CFD Computational Fluid Dynamics or Computational Fluid Dynamics is a way of modeling the behavior of fluids. There are several phenomena related to fluid flow such as heat transfer, change of state, compressibility and combustion. CFD is used to represent physical phenomena that occur in nature and to solve engineering problems. In general, the Navier-Stokes equations and the Continuity Equation are solved in the different volume units created to discretize the problem. For problems involving temperature, the First Law of Thermodynamics Equation is also solved. In terms of conservation principles, these are the equations for the conservation of momentum, conservation of mass, and conservation of energy.
Our experience in simulation combined with the quality of the CFD++ solver, from Metacomp Technologies, allows us to deal with complex problems involving multifluids, that is, gases or liquids with different properties and even the mixture between gas and liquid. Example: methane, oxygen and air, water and oil. Carbon dioxide and oil. It is also possible to model solid particles dispersed in a gas or fluid for application in analysis of pollutant dispersion or abrasion erosion of oil pipelines. The presence of particles can be resolved in Eulerian mode, which uses a fixed control volume where the particles pass, and Lagrangian mode, which follows the path of each particle in the flow. Problems with Newtonian fluids such as water or air or Non-Newtonian fluids such as blood or petroleum can also be solved.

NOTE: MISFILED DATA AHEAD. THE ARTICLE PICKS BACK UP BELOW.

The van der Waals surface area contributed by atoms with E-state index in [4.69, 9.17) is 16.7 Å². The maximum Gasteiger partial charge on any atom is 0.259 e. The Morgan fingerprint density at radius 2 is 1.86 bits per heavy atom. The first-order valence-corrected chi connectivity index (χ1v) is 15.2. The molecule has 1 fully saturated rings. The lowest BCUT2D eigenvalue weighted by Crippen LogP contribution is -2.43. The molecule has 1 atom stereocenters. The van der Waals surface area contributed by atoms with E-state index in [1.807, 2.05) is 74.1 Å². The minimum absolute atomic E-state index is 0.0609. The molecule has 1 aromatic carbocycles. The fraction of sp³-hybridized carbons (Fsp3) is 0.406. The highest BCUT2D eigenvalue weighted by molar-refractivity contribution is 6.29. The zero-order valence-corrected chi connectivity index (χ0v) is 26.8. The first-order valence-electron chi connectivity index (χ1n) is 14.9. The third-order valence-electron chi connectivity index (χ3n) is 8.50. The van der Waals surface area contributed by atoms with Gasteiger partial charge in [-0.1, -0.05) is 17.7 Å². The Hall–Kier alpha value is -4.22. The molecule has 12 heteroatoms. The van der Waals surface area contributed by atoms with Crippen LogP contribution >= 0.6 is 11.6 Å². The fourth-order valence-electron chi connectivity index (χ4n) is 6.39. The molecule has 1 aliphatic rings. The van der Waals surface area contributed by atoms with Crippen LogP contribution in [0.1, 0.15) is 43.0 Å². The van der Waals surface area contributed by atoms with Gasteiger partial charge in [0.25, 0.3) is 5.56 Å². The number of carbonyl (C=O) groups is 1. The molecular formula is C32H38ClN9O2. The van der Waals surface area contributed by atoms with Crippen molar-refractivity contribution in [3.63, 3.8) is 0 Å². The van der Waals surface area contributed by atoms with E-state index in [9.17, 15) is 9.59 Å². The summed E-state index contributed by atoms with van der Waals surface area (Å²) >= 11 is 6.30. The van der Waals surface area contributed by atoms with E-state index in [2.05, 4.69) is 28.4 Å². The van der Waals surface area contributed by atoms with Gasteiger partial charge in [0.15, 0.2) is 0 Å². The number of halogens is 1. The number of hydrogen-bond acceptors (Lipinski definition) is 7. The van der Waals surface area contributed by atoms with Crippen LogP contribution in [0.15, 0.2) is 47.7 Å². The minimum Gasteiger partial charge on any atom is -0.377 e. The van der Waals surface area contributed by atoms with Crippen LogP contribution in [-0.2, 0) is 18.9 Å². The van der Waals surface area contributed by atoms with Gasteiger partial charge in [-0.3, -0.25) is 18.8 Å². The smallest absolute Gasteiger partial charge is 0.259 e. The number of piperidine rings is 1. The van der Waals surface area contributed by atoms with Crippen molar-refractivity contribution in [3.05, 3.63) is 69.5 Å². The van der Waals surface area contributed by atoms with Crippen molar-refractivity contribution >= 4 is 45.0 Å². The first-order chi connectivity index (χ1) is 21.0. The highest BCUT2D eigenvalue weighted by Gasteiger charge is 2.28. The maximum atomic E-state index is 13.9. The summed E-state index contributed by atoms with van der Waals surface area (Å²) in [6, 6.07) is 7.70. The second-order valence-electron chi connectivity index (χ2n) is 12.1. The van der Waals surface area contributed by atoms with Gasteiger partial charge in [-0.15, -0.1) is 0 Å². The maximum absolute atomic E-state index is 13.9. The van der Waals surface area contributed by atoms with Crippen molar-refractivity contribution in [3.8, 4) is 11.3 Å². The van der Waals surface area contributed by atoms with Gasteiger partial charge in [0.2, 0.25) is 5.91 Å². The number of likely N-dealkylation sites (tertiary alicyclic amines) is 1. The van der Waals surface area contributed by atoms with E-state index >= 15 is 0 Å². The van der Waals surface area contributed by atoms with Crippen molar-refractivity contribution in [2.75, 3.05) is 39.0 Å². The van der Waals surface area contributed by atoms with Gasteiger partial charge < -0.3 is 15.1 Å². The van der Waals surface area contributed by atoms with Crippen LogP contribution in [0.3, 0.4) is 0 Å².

Multiphase CFD analyzes involve interaction between the different phases of matter being solid, liquid and gas simultaneously. Multiphase analysis can be classified as multifluid by the presence of liquid and gas in the same control volume. Example: leakage of a gas stored at high pressure in the form of a liquid that evaporates and can solidify due to cooling in the expansion.
The CFD++ software used and distributed by ATS is the least dissipative on the market and therefore can more accurately represent phenomena as they occur in nature without the aid of methods numerical with artificial numerical dissipation.
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